NAIOP and its California chapters were part of a broad coalition that successfully defeated Proposition 15, a targeted $11.5 billion property tax increase on commercial and industrial properties. There was a collective effort by NAIOP, the chapters, the California Business Properties Association and others to educate Californians in voting against lifting the property tax protections on commercial real estate under Proposition 13 of 1978. If adopted, Proposition 15 would have established a split roll structure that increased revenue for education and local governments by increasing property taxes only on commercial real estate. The passage of Proposition 15 would have been detrimental, not only to our industry, but small businesses and a state economy struggling through the pandemic.
As in California, NAIOP Colorado was also active in supporting the effort for a fair and balanced property tax structure, supporting passage of “Amendment B,” which repealed the Gallagher Amendment of 1982. That law mandated a 45% to 55% split in property tax collections between residential and non-residential (commercial) real estate. As a consequence, as home values dramatically increased, residential tax rates had to drop. While the commercial real estate tax rates remained the same, cities and counties had to increase mill levies on commercial real estate to offset the lost residential property tax collected causing commercial real estate taxes to rise by 300%, while residential taxes stayed the same.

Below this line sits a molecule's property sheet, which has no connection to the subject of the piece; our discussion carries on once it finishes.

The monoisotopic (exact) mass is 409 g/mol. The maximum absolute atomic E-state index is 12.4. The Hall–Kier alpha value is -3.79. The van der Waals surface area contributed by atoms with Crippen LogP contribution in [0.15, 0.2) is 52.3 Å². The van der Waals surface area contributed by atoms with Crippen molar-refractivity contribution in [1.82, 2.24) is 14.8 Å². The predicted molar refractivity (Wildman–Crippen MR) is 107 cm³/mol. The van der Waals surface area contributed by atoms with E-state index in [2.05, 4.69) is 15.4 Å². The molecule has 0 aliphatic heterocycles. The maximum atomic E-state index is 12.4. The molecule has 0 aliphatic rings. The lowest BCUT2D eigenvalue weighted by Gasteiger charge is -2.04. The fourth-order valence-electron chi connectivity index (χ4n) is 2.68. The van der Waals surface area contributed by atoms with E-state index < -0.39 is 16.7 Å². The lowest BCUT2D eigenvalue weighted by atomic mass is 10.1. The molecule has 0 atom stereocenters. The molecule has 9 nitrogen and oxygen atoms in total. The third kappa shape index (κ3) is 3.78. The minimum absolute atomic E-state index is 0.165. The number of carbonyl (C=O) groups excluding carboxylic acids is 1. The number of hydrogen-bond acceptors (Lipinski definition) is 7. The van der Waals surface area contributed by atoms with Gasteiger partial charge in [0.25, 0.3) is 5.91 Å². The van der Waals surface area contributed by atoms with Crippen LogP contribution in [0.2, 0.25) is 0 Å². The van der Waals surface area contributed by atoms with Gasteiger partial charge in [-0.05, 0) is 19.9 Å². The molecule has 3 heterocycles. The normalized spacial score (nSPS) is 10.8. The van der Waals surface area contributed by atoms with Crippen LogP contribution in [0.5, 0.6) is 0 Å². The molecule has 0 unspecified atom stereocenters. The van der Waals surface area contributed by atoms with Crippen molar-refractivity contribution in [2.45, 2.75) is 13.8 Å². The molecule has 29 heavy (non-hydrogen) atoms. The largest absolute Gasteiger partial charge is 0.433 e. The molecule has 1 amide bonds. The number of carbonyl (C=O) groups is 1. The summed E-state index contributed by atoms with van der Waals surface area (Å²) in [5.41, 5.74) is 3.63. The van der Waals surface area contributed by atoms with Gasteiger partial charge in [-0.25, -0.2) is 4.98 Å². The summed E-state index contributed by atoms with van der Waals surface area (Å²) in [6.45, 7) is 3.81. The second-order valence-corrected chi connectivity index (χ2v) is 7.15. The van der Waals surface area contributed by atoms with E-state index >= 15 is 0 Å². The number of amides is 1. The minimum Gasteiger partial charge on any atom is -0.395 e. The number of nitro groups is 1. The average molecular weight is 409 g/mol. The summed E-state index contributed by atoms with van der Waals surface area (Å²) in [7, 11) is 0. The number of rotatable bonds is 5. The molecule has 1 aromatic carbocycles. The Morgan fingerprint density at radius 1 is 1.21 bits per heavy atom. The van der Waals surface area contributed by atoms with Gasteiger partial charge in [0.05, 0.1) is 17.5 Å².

Voters in two other states also went to the polls this year to decide whether to increase income taxes in order to generate additional revenue to fund government services and programs. Arizona will now apply an additional 3.5% income tax on top of the current rate for individuals with income over $250,000 filing solely or $500,000 filing jointly with the passage of Proposition 208. This effectively places an 8% income tax rate on these individuals. The Illinois legislature placed a similar measure on the ballot to replace the flat income tax rate with a graduated rate based on income levels. That initiative, the Constitutional Amendment No. 1, was rejected by voters.
Every ballot initiative for the legalization of marijuana, for either medical or adult use, was successful in 2020. In many states, this may have implications for commercial real estate because of the increased need for warehouse space for the hemp and marijuana industries. The support for these efforts, either through the success of ballot initiatives or through passage of state legislation, may bolster legalization efforts at the federal level.
The key takeaway from this year’s election is that Republicans maintained their majorities in state capitols as a “blue wave” did not materialize in states like Arizona, Minnesota and Texas where Democrats had hoped to win back state legislatures. The race for the White House notwithstanding, at the state level, the status quo is the consequence of the 2020 election.